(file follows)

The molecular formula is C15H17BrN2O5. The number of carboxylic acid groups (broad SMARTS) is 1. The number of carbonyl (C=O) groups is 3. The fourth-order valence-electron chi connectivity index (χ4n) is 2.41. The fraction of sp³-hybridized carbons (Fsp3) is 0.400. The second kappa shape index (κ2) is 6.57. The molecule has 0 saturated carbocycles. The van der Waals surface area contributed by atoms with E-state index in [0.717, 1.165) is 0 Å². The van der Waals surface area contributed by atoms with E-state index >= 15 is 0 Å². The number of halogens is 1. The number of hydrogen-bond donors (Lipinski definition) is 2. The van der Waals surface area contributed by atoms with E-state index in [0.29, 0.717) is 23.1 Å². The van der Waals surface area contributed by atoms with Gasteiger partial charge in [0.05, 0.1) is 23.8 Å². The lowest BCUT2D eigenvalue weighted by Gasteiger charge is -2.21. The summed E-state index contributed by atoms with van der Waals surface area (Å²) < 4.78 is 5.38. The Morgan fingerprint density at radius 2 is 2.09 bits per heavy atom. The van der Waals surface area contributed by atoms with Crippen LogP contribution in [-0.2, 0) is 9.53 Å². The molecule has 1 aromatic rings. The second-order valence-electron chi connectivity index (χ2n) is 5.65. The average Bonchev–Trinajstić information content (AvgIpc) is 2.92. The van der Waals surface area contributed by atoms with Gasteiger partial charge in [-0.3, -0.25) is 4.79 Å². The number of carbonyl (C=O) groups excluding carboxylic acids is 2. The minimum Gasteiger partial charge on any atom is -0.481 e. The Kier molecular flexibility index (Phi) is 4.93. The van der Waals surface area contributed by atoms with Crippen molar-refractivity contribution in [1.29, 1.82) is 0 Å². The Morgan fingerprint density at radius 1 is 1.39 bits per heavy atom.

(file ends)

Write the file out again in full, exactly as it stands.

The molecular formula is C15H17BrN2O5. The number of carboxylic acid groups (broad SMARTS) is 1. The number of carbonyl (C=O) groups is 3. The fourth-order valence-electron chi connectivity index (χ4n) is 2.41. The fraction of sp³-hybridized carbons (Fsp3) is 0.400. The second kappa shape index (κ2) is 6.57. The molecule has 0 saturated carbocycles. The van der Waals surface area contributed by atoms with E-state index in [0.717, 1.165) is 0 Å². The van der Waals surface area contributed by atoms with E-state index >= 15 is 0 Å². The number of halogens is 1. The number of hydrogen-bond donors (Lipinski definition) is 2. The van der Waals surface area contributed by atoms with E-state index in [0.29, 0.717) is 23.1 Å². The van der Waals surface area contributed by atoms with Gasteiger partial charge in [0.05, 0.1) is 23.8 Å². The lowest BCUT2D eigenvalue weighted by Gasteiger charge is -2.21. The summed E-state index contributed by atoms with van der Waals surface area (Å²) < 4.78 is 5.38. The Morgan fingerprint density at radius 2 is 2.09 bits per heavy atom. The van der Waals surface area contributed by atoms with Crippen LogP contribution in [-0.2, 0) is 9.53 Å². The molecule has 1 aromatic rings. The second-order valence-electron chi connectivity index (χ2n) is 5.65. The average Bonchev–Trinajstić information content (AvgIpc) is 2.92. The van der Waals surface area contributed by atoms with Gasteiger partial charge in [-0.3, -0.25) is 4.79 Å². The number of carbonyl (C=O) groups excluding carboxylic acids is 2. The minimum Gasteiger partial charge on any atom is -0.481 e. The Kier molecular flexibility index (Phi) is 4.93. The van der Waals surface area contributed by atoms with Crippen molar-refractivity contribution in [1.29, 1.82) is 0 Å². The Morgan fingerprint density at radius 1 is 1.39 bits per heavy atom.